Another disappointment is that royalty and income generated out of R&D in both the domestic and the international markets has not been given adequate consideration. The three lakh rupees limit prescribed may be adequate for an individual but is too insignificant for an organization. My budget rating is nine out of 10

Rana Kapoor, CEO & managing director, Rabo India Finance Ltd, Mumbai.
The Union budget has, for the first time, applied a comprehensive approach to the health sectors particularly the pharmaceutical, healthcare and the biotech sector. In so far as the provisions for faster depreciation, exemption from counter veiling duties (CVD), and exemptions from the excise duties on the life saving equipment would provide the stimulus for longer investments in the high-end medical facilities. Biotechnology and pharmaceutical companies will see a drastic increase in the fund allocation by pharmaceutical companies towards R&D . I congratulate the minister for a very positive and growth oriented budget.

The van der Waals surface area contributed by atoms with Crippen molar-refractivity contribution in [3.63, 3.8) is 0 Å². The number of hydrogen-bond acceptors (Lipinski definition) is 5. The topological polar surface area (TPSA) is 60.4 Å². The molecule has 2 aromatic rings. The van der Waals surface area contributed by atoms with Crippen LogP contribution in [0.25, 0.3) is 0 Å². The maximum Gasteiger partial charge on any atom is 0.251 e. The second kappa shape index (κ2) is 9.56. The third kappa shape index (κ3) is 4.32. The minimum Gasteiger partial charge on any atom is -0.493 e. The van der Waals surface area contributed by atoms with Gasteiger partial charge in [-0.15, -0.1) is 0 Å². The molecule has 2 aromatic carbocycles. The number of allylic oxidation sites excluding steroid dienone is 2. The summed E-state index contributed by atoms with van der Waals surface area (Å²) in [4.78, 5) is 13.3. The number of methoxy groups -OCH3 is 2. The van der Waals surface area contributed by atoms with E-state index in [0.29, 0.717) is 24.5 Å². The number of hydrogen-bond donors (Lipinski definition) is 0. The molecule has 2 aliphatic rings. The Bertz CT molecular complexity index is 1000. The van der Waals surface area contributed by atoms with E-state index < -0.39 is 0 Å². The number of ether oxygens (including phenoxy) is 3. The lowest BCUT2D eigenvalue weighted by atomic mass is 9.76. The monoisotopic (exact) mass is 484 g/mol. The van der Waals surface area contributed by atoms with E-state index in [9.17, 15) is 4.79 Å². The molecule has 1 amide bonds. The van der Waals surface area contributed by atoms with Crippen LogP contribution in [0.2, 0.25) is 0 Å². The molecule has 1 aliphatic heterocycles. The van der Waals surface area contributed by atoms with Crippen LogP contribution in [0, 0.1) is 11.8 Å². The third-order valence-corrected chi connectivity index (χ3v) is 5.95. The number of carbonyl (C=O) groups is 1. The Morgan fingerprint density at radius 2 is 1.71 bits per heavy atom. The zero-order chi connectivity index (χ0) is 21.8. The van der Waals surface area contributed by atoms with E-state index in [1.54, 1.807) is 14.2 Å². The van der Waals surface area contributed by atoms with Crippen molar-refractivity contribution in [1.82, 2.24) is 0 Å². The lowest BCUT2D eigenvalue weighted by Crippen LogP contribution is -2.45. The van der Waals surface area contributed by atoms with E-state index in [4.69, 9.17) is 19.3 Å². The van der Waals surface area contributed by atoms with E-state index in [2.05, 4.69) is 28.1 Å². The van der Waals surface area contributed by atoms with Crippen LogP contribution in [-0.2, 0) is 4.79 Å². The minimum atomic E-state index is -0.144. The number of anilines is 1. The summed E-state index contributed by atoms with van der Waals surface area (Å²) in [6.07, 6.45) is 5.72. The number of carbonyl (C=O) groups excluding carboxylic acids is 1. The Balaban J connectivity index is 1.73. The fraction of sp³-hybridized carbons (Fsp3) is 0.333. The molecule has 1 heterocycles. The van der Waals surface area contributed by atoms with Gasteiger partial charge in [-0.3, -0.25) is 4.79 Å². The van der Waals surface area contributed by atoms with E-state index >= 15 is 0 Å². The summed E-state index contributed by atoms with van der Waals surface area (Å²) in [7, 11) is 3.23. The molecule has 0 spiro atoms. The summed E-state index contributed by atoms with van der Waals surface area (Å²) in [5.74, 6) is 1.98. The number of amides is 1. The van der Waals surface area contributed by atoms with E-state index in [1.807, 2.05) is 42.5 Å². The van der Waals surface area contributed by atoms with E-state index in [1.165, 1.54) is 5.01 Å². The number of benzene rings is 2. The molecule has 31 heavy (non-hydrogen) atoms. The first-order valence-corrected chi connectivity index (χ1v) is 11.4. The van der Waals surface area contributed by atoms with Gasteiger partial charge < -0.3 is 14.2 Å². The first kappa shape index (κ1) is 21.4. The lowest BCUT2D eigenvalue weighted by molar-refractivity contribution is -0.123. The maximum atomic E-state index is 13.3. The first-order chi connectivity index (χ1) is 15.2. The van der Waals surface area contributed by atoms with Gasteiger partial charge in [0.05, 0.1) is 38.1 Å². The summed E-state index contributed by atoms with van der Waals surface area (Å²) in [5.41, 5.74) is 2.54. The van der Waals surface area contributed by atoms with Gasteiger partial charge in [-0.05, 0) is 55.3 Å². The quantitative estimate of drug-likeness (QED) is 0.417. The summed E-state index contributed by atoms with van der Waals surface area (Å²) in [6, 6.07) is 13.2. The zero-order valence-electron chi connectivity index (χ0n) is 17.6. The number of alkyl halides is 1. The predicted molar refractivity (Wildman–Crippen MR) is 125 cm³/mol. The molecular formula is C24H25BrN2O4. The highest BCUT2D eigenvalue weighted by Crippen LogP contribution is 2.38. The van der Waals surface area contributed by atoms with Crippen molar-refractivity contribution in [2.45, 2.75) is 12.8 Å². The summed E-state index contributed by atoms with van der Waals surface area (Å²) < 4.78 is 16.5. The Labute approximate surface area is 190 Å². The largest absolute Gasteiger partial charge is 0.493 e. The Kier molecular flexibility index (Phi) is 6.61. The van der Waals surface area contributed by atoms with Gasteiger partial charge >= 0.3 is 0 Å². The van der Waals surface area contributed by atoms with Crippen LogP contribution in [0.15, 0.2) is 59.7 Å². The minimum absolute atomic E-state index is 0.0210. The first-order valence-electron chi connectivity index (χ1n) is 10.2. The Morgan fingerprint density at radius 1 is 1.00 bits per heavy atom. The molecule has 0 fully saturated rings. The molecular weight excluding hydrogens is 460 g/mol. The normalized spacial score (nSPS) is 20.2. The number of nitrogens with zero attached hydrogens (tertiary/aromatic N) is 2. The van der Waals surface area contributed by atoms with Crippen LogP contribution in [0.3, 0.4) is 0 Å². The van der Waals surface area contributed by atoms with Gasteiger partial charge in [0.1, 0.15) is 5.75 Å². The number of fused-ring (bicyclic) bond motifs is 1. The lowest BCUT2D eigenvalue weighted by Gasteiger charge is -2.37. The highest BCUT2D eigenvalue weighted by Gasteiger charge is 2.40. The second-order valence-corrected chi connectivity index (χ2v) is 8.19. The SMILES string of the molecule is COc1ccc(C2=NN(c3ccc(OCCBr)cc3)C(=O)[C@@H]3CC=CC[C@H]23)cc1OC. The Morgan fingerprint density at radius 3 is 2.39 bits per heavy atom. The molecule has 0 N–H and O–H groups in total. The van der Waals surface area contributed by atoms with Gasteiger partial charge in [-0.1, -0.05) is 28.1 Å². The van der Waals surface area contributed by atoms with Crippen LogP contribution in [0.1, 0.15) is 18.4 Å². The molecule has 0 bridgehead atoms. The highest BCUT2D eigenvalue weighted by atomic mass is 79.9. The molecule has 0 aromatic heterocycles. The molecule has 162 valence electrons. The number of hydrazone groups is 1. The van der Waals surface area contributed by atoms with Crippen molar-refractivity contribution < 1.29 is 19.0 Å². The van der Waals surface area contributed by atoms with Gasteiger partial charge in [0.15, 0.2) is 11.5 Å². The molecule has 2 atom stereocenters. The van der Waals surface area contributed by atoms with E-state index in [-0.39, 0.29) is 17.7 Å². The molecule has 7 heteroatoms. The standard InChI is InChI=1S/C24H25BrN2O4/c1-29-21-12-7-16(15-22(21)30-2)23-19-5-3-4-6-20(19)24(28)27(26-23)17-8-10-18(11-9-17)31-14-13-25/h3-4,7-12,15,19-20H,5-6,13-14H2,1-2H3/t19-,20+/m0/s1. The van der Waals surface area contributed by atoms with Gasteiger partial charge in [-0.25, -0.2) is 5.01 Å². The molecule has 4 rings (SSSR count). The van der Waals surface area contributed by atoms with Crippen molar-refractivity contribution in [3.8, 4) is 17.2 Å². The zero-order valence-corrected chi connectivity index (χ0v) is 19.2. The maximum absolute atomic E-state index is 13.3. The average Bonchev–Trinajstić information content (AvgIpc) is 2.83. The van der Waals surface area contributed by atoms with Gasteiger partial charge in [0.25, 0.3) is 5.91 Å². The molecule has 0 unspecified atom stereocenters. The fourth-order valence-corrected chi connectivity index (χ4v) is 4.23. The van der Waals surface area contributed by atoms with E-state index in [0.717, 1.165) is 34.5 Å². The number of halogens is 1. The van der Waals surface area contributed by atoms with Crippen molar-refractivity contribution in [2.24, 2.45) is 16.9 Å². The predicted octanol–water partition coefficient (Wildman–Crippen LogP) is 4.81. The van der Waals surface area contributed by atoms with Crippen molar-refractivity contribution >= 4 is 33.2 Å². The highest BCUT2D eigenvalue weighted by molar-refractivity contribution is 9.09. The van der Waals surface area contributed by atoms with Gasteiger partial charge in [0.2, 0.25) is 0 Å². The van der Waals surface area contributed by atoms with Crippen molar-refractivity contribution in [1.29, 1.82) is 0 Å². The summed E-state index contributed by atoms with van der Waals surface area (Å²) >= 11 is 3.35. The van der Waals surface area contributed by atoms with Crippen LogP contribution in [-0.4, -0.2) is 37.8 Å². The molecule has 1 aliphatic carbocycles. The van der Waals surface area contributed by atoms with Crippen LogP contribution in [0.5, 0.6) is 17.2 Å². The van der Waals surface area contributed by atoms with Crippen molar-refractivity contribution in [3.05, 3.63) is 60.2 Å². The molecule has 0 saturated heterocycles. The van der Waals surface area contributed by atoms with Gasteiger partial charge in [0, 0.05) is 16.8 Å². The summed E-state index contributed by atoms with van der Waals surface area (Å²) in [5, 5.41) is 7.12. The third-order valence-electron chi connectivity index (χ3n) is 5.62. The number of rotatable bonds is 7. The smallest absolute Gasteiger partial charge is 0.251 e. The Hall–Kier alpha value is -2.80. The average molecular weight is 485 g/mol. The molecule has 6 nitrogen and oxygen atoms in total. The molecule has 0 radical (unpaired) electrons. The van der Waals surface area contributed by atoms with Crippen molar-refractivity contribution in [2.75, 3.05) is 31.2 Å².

Biopharma gains a lot from Budget '03

Finance Minister Jaswant Singh has heard the cries of biotech industry for some mercy from high taxes and removal of procedural and regulatory bottlenecks. Here are some of the highlights of Jaswant Singh's announcements which have a positive impact on this industry, particularly the biopharma sector.

  1. The customs duty on import of glucometers and glucometer test meters reduced from 10 to five percent.

  2. Duty reduced from 25 to five percent on specified life saving drugs

  3. Drugs required for clinical trials will be exempt from all duties subject to a license from the Drug Controller of India.

  4. Concessional customs duty of five percent extended to all importers of Pharmaceuticals Reference Studies.

  5. Specified pharma and biotech equipment for R&D will be exempt from customs duty subject to the fulfillment of some prescribed conditions.

  6. Specified life saving drugs and equipment exempted from Excise duty. Excise usually is levied on goods manufactured in the country.